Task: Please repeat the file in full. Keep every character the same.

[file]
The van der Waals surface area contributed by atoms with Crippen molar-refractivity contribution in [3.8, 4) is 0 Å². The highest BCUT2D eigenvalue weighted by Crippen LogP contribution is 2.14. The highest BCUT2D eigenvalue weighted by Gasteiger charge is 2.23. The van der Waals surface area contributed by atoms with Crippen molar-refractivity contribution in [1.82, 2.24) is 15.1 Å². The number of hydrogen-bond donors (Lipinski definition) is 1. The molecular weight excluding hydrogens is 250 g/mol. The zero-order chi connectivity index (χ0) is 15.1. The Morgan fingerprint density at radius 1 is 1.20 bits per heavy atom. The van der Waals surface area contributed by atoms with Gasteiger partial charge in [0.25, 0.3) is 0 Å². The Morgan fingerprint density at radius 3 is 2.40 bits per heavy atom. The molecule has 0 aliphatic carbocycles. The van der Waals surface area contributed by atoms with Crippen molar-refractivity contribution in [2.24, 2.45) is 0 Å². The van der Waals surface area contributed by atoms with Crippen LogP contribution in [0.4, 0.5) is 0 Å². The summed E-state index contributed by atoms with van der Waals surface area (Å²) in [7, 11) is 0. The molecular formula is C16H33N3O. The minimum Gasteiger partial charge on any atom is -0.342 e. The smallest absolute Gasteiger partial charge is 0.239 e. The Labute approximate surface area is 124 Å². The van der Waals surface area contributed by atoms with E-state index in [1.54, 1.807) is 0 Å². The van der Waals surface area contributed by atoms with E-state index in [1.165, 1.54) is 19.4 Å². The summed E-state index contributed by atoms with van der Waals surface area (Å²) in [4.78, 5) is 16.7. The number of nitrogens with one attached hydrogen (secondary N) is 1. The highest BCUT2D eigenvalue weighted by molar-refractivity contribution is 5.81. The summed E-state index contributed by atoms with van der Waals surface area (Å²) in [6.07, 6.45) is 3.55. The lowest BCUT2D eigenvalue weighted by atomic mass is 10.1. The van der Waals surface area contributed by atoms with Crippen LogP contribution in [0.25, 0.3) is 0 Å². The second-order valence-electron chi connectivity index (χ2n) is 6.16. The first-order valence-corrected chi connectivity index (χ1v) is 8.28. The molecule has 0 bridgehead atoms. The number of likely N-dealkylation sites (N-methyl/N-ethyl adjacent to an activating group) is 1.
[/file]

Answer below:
The van der Waals surface area contributed by atoms with Crippen molar-refractivity contribution in [3.8, 4) is 0 Å². The highest BCUT2D eigenvalue weighted by Crippen LogP contribution is 2.14. The highest BCUT2D eigenvalue weighted by Gasteiger charge is 2.23. The van der Waals surface area contributed by atoms with Crippen molar-refractivity contribution in [1.82, 2.24) is 15.1 Å². The number of hydrogen-bond donors (Lipinski definition) is 1. The molecular weight excluding hydrogens is 250 g/mol. The zero-order chi connectivity index (χ0) is 15.1. The Morgan fingerprint density at radius 1 is 1.20 bits per heavy atom. The van der Waals surface area contributed by atoms with Gasteiger partial charge in [0.25, 0.3) is 0 Å². The Morgan fingerprint density at radius 3 is 2.40 bits per heavy atom. The molecule has 0 aliphatic carbocycles. The van der Waals surface area contributed by atoms with Crippen molar-refractivity contribution in [2.24, 2.45) is 0 Å². The van der Waals surface area contributed by atoms with Crippen LogP contribution in [0.4, 0.5) is 0 Å². The summed E-state index contributed by atoms with van der Waals surface area (Å²) in [7, 11) is 0. The molecular formula is C16H33N3O. The minimum Gasteiger partial charge on any atom is -0.342 e. The smallest absolute Gasteiger partial charge is 0.239 e. The Labute approximate surface area is 124 Å². The van der Waals surface area contributed by atoms with E-state index in [1.54, 1.807) is 0 Å². The van der Waals surface area contributed by atoms with E-state index in [1.165, 1.54) is 19.4 Å². The summed E-state index contributed by atoms with van der Waals surface area (Å²) in [4.78, 5) is 16.7. The number of nitrogens with one attached hydrogen (secondary N) is 1. The highest BCUT2D eigenvalue weighted by molar-refractivity contribution is 5.81. The summed E-state index contributed by atoms with van der Waals surface area (Å²) in [6.07, 6.45) is 3.55. The lowest BCUT2D eigenvalue weighted by atomic mass is 10.1. The van der Waals surface area contributed by atoms with Crippen LogP contribution in [0.25, 0.3) is 0 Å². The second-order valence-electron chi connectivity index (χ2n) is 6.16. The first-order valence-corrected chi connectivity index (χ1v) is 8.28. The molecule has 0 bridgehead atoms. The number of likely N-dealkylation sites (N-methyl/N-ethyl adjacent to an activating group) is 1.